A wailing and a gnashing of teeth
There are of course a whole raft of other important reasons why the removal of the National Curriculum may be a worry for the English education system (and equally a few positives I think). However I worry that because of its general unpopularity, many of us will not be mourning the loss of the National Curriculum as we might. This is precisely why I think we need to go back and consider the other things which a National Curriculum provides us with, and other reasons why its removal, as a minimum basic entitlement, might be problematic.
If, as we are being told, the removal of the National Curriculum and the shift to academies, puts power into the hands of schools, the three big questions we need to ask are:
1) Into whose hands preciseley is that power going?
2) What are they likely to do with that power?
3) To whom are these people accountable?
Even a brief consideration of the potential answers to these questions fills me with a sense of dread! Now is the time for us as teachers to be demanding clarity on what will replace the minimum entitlements enshrined in the National Curriculum if all schools are to become academies. More importantly, to demand how schools will be held accountable to the people they serve for the curriculum they provide. I fear we are already on the fringes of the darkness, but we must be sure that we are not cast out to a place where our sorrows won't be heard.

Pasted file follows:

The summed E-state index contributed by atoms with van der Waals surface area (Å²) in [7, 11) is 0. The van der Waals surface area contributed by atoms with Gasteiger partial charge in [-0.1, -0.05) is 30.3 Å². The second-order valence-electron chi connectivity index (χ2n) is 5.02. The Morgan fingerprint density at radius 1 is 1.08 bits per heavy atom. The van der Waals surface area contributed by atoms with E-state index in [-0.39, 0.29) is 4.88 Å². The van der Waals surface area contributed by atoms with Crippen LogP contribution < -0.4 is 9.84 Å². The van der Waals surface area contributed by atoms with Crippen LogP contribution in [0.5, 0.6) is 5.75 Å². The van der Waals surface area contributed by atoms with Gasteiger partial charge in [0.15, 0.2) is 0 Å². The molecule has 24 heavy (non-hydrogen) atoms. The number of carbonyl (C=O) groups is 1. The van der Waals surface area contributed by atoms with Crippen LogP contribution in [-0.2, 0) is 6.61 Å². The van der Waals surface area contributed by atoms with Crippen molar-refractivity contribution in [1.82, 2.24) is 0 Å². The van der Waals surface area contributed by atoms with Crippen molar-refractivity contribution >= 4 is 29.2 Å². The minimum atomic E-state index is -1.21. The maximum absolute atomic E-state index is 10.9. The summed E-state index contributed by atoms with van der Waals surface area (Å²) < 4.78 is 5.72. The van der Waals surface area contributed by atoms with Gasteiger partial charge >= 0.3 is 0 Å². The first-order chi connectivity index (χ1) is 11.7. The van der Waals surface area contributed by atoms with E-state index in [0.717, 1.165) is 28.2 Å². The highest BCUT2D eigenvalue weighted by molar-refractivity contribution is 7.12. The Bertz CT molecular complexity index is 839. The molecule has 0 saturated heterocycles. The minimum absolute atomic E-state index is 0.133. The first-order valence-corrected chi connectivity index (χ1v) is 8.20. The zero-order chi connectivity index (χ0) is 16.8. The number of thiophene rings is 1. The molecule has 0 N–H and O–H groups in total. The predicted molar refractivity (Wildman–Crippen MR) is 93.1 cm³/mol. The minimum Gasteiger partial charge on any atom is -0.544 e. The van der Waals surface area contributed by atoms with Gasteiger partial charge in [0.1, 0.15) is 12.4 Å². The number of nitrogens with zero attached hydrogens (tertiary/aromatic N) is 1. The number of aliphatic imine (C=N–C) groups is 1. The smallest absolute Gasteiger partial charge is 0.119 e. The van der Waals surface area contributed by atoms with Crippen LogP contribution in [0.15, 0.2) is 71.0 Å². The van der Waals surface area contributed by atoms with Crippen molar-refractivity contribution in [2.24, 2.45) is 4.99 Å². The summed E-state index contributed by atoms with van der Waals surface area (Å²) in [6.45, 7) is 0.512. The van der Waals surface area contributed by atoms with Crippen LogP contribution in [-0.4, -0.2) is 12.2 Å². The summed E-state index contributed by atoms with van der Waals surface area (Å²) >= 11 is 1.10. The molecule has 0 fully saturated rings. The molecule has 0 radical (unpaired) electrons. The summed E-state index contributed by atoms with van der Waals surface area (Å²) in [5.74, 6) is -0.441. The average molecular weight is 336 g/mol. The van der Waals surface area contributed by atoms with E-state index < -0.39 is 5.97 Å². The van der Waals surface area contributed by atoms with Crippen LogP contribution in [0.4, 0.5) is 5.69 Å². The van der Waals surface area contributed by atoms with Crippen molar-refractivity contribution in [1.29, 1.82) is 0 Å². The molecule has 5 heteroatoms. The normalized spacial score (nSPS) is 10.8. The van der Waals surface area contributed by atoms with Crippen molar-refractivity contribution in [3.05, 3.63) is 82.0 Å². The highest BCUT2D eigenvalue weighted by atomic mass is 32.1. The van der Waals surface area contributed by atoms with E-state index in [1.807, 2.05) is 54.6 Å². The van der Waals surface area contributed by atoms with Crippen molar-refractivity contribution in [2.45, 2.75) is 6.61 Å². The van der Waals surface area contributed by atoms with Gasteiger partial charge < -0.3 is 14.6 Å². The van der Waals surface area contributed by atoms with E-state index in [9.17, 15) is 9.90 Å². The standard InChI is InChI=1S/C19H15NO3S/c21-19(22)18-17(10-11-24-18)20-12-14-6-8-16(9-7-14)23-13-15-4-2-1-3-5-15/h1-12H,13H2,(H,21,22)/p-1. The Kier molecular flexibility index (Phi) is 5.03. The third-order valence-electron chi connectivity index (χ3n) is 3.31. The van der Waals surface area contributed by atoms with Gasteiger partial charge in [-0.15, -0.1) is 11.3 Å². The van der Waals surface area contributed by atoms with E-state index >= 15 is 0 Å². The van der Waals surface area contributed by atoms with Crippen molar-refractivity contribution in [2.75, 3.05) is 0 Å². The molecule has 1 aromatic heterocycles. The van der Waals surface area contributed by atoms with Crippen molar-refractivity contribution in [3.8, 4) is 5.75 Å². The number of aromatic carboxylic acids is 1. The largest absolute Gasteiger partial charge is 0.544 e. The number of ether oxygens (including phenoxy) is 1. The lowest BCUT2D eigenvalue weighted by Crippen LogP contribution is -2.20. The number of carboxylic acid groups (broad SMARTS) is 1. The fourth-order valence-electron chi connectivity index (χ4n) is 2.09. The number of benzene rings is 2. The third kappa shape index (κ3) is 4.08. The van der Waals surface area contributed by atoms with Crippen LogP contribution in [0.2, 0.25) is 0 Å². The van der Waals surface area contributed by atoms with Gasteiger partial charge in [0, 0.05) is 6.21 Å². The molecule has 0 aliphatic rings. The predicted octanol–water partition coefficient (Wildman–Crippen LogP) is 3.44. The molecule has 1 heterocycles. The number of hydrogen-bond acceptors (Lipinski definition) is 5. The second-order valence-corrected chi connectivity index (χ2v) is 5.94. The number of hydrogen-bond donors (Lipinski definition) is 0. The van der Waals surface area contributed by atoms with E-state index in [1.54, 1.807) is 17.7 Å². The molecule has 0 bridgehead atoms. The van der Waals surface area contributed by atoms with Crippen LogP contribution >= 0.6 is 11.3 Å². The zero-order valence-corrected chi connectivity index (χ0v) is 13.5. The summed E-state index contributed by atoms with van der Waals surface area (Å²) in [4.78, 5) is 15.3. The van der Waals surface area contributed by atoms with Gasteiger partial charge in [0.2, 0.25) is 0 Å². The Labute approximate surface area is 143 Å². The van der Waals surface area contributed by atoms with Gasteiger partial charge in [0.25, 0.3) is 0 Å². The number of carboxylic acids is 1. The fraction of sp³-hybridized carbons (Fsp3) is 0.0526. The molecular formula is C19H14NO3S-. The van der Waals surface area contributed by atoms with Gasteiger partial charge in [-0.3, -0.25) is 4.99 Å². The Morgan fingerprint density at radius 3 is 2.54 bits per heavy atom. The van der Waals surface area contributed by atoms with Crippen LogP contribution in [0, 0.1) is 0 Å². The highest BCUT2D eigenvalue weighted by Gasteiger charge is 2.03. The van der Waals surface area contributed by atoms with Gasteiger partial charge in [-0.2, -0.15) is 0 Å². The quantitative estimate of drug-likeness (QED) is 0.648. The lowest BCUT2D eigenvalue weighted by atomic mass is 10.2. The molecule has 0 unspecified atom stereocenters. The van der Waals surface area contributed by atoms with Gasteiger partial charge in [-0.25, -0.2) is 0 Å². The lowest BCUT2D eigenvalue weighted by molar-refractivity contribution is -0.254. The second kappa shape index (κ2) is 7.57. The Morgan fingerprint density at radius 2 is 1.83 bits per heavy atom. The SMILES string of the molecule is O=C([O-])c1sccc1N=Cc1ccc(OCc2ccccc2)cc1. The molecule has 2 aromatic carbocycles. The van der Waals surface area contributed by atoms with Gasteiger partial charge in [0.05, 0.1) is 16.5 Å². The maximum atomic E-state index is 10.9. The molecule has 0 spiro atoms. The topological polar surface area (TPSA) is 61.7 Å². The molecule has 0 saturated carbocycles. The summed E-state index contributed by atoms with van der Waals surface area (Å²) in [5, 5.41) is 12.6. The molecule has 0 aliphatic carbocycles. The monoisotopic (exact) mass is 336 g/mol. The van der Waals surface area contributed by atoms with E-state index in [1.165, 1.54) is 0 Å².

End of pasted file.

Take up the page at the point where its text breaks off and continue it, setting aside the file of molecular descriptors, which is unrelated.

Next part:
The National Curriculum is a that odd kind of friend you sometimes find you have. You are never quite sure if you like them, even though they speak some sense. They often feel a bit detached from you, and then at other times are completely overbearing. On occasion you they will do things that make you really mad. But every so often you get a little glimpse at the fact that they are looking out for you too. Then one day they will do something that shows they are really good at heart for all their flaws, and you like them all over again. Sometimes, in a world like this, we need friends like that.
Cannadine, Keating & Sheldon (2011) The Right Kind of History, Palgrave Macmillan
Cohen (1998) "A Habit of Healthy Idleness: Boys' Underacheivement in Historical Perspective" in Epsitein, Elwood, Hey & Maw [eds] Failing Boys? Issues in Gender and Achievement, Open University Press
Maynard (2002) Boys and Literacy: Exploring the Issues, RoutledgeFalmer
Maynard (2007) The RoutledgeFalmer Reader in Inclusive Education, RoutledgeFalmer